PUBLIC BATHROOMS.  Public bathrooms are common in the tourist areas of Turkey.  In some areas they may charge, however the cost is nominal, generally 0.5 or 1 Turkish Lira (TL).  They are almost always signed as W.C. for water closet.  Many Turkey guidebooks describe Turkish public bathrooms as holes you squat over, but if you are in Istanbul or other popular tourist areas or large cities, you will find the bathrooms are largely similar to those in the west.  You will not find bidets but there will likely be a nozzle at the near the back of the bowl operated by a nob on the left side of the tank that delivers a stream of water for obvious purposes.  Use of this feature in a public bathroom may not be advisable unless you know the bathroom is clean, but you will also find them in hotel bathrooms.  In most places (including many excellent hotels) you will see a small, bag lined trash can beside the toilet.  Besides the typical use for feminine products, etc., this is intended for used toilet paper.  While this sounds disgusting to many westerners, it is the norm in Turkey as their sewer lines are often old, small and easily clogged.  If you use the spray in the toilet for the purpose intended you will find that toilet paper becomes mainly a means of drying--not cleaning.

SHOPPING. Bargain for everything except for priced-items in the large, modern shopping stores. Become acquainted with the term “Genuine Fakes” – many name-brand goods are manufactured in Turkey, and some – the guess was 20% - make their way onto the Turkish market. You can get Tommy Hilfiger and other brand golf shirts for 10 Euros and Pashmina scarves for 5 Euros. 

COMMERCIAL DAY AND MULTI-DAY TOURS INCLUDING UNANNOUNCED FACTORY TOURS WITH SALES PITCHES.  Tours of Ephesus, Pamukkale, the Cappadocia region and many of the other major attractions often include side trips to leather, carpet, or ceramic factories that are not always listed on the brochure or described by the travel associate.  You may find yourself herded into a room for a low-tech leather fashion show or shown a solitary carpet weaver passed off as a weaving tour and it will likely end in a windowless show room accompanied by a strong sales pitch.  You are under no obligation to buy anything which will likely be clearly stated by the tour guide.  The best will include a 20-30 minute tour and the opportunity to see fine art being made by hand or speaking directly to the artist, which can be both enjoyable and informative.  If you are uncomfortable with these sales pitches, ask before you book the tour to make sure they do not include the side trips or spend a little more on a private tour.  If you are caught unawares, you can tell your tour leader that you will stay in the bus.  It is these visits to "sponsoring businesses" that keep the price of these tours very low and often below actual cost.  While you will likely pay somewhat more for the same thing if you take the time to find it on your own, you can be assured that what you are buying is the genuine article.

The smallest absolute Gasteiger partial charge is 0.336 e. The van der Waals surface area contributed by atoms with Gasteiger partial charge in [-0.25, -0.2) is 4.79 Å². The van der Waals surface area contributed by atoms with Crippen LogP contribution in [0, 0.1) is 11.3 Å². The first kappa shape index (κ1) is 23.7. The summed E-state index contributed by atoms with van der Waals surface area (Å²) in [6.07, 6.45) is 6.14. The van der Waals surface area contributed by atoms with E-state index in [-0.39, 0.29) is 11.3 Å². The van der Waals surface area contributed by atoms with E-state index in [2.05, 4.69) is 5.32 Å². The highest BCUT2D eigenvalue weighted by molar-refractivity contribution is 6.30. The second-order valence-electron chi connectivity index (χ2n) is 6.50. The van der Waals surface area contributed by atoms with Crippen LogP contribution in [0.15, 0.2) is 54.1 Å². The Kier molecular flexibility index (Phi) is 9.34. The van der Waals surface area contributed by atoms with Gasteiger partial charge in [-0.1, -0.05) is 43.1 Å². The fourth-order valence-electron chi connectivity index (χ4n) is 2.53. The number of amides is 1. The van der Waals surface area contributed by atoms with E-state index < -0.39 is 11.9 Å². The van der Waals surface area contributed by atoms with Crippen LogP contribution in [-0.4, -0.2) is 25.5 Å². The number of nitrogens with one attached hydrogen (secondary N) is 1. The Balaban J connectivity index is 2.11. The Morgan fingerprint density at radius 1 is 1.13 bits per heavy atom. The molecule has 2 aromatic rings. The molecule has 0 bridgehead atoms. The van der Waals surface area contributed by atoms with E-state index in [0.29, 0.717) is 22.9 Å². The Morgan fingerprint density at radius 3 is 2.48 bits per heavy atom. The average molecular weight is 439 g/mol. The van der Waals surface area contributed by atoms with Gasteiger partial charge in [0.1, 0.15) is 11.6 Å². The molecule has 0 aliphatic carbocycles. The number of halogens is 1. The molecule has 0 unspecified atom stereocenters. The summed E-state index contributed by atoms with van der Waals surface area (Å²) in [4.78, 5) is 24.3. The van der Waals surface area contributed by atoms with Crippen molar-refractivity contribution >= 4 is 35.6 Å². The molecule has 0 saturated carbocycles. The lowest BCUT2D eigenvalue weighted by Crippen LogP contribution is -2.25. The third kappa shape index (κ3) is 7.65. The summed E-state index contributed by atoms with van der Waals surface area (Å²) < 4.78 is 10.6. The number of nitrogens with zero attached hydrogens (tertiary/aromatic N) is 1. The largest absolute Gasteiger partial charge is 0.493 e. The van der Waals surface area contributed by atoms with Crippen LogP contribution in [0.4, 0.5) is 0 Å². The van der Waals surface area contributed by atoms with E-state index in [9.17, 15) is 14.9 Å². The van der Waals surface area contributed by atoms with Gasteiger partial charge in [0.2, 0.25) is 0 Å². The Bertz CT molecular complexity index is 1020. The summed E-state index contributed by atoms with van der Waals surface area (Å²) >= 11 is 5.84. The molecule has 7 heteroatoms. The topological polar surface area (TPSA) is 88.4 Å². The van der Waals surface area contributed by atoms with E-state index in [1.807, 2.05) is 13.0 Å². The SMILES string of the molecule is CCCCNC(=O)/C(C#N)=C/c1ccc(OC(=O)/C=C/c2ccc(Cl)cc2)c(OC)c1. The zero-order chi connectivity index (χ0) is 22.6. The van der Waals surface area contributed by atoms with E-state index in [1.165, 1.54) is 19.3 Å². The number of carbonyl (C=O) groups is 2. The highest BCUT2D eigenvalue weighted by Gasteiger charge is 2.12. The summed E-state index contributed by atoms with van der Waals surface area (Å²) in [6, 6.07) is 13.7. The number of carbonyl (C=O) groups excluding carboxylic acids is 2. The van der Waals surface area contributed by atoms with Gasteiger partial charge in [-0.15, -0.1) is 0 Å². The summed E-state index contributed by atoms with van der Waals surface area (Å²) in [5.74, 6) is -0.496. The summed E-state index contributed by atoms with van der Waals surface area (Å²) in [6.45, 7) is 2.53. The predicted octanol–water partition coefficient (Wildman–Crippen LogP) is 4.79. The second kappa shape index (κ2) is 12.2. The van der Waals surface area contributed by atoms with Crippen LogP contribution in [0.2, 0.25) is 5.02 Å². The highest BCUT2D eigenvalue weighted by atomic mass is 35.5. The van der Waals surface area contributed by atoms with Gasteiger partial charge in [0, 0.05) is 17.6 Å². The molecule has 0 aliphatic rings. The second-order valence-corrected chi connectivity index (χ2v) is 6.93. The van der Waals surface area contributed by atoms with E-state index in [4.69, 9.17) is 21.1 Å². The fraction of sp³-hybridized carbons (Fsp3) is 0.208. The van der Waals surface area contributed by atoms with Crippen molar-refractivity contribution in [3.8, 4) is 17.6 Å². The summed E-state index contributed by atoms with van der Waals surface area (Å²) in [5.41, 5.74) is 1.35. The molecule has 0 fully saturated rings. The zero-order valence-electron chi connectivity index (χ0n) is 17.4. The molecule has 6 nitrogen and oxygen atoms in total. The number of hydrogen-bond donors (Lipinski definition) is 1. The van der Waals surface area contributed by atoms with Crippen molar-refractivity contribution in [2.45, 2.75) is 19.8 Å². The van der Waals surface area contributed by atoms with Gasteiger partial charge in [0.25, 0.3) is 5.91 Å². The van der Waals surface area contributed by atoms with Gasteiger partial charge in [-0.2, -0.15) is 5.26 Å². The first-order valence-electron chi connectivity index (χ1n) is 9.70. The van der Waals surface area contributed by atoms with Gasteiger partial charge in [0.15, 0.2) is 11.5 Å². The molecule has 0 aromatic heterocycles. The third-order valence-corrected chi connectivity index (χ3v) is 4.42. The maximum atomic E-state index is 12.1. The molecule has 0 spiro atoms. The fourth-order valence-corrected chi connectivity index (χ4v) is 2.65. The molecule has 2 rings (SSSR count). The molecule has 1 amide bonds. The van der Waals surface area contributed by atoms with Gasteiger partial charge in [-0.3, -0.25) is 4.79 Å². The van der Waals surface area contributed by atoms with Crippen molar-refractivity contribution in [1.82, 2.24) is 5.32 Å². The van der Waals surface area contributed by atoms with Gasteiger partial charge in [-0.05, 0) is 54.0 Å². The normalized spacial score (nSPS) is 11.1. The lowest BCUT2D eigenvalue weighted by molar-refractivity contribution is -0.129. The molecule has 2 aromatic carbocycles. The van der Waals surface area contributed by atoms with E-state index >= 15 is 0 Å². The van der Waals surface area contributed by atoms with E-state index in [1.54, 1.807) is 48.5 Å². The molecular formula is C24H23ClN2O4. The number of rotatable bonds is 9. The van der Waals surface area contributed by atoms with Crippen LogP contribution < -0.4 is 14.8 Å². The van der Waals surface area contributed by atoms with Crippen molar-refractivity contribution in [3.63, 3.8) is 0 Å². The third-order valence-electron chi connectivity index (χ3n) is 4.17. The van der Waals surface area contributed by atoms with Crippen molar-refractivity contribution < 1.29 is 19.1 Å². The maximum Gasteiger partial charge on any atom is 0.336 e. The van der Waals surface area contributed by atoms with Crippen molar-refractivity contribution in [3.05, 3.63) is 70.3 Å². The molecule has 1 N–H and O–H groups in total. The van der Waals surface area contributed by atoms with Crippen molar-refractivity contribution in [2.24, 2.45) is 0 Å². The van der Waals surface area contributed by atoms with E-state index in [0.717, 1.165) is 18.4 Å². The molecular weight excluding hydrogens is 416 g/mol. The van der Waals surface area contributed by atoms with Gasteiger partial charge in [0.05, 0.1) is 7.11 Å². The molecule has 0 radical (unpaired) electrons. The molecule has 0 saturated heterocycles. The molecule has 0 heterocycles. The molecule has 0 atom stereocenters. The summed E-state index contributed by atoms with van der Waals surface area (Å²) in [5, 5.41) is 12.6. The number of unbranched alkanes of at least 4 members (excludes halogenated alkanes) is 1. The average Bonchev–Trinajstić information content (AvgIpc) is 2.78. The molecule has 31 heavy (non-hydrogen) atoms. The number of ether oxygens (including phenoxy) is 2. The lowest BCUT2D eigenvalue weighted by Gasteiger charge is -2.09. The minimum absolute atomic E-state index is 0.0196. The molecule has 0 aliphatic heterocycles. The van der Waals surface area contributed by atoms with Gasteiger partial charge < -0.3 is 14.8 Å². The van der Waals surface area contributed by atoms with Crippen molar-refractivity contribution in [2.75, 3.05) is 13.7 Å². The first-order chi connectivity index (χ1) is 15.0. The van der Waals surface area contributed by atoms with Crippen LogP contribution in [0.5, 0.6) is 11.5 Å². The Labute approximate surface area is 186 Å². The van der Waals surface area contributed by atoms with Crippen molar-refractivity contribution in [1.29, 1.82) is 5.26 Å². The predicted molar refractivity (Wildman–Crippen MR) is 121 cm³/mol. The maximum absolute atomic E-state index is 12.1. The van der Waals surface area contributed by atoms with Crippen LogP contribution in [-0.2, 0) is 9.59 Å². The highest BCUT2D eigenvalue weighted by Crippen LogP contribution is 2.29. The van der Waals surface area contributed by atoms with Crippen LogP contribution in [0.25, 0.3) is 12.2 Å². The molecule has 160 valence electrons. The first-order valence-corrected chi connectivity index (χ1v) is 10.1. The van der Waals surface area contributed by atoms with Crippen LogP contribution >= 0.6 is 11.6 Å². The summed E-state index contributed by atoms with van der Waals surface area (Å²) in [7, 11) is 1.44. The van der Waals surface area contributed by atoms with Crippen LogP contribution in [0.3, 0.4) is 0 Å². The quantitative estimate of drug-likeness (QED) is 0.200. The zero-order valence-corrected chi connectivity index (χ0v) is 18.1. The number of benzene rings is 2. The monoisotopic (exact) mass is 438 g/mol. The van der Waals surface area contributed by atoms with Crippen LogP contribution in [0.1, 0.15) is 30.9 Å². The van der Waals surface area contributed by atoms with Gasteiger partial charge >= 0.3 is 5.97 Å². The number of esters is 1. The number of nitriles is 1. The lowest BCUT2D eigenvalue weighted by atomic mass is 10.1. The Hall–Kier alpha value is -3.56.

THE RELATIONSHIP BETWEEN YOUR TOUR GUIDE, THE TOUR COMPANY AND THESE FACTORY TOURS.  As stated above, almost all of the tours in Turkey are tightly integrated with the local vendors. At each one, you will be offered "special prices". But then your tour guide will step in, and negotiate a lower price for you... usually about 15-20% lower than the quoted price. Does this mean that your tour guide is your ally in these negotiations?  Yes and No. A veteran tour guide is typically making 40% of his income from his tour-guide salary, 25% from tips, and 35% from commissions paid to him by the tour company he is working with. The tour company gets more than the guide.  Only professional guides you have privately hired receive their commission directly from the business.